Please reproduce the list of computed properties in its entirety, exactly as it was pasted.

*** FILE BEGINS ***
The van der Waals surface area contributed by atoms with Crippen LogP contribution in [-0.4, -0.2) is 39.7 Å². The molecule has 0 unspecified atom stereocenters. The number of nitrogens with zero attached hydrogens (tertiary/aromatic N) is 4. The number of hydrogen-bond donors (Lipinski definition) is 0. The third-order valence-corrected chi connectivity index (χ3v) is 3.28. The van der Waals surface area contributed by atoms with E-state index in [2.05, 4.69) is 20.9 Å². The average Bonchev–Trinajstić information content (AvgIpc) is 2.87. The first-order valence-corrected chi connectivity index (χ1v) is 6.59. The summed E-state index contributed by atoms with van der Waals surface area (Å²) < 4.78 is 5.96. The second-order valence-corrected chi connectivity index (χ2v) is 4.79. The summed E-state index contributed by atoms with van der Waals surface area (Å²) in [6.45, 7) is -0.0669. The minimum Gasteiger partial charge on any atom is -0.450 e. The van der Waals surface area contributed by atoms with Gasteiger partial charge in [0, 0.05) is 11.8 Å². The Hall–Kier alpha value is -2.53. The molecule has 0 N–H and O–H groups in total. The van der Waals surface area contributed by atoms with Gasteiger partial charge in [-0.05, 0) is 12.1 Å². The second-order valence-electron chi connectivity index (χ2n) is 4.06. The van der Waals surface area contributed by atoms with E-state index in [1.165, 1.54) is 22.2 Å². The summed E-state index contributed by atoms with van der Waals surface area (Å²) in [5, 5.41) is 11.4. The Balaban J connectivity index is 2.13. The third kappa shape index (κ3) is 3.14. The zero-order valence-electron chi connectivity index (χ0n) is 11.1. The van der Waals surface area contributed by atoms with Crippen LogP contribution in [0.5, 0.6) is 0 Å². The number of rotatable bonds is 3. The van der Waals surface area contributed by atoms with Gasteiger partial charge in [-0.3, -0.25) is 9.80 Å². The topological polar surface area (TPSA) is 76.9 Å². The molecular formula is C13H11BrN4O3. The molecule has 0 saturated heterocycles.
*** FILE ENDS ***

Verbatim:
The van der Waals surface area contributed by atoms with Crippen LogP contribution in [-0.4, -0.2) is 39.7 Å². The molecule has 0 unspecified atom stereocenters. The number of nitrogens with zero attached hydrogens (tertiary/aromatic N) is 4. The number of hydrogen-bond donors (Lipinski definition) is 0. The third-order valence-corrected chi connectivity index (χ3v) is 3.28. The van der Waals surface area contributed by atoms with E-state index in [2.05, 4.69) is 20.9 Å². The average Bonchev–Trinajstić information content (AvgIpc) is 2.87. The first-order valence-corrected chi connectivity index (χ1v) is 6.59. The summed E-state index contributed by atoms with van der Waals surface area (Å²) < 4.78 is 5.96. The second-order valence-corrected chi connectivity index (χ2v) is 4.79. The summed E-state index contributed by atoms with van der Waals surface area (Å²) in [6.45, 7) is -0.0669. The minimum Gasteiger partial charge on any atom is -0.450 e. The van der Waals surface area contributed by atoms with Gasteiger partial charge in [0, 0.05) is 11.8 Å². The Hall–Kier alpha value is -2.53. The molecule has 0 N–H and O–H groups in total. The van der Waals surface area contributed by atoms with Gasteiger partial charge in [-0.05, 0) is 12.1 Å². The second-order valence-electron chi connectivity index (χ2n) is 4.06. The van der Waals surface area contributed by atoms with E-state index in [1.165, 1.54) is 22.2 Å². The summed E-state index contributed by atoms with van der Waals surface area (Å²) in [5, 5.41) is 11.4. The Balaban J connectivity index is 2.13. The third kappa shape index (κ3) is 3.14. The zero-order valence-electron chi connectivity index (χ0n) is 11.1. The van der Waals surface area contributed by atoms with Crippen LogP contribution in [0.5, 0.6) is 0 Å². The number of rotatable bonds is 3. The van der Waals surface area contributed by atoms with Gasteiger partial charge in [-0.3, -0.25) is 9.80 Å². The topological polar surface area (TPSA) is 76.9 Å². The molecular formula is C13H11BrN4O3. The molecule has 0 saturated heterocycles.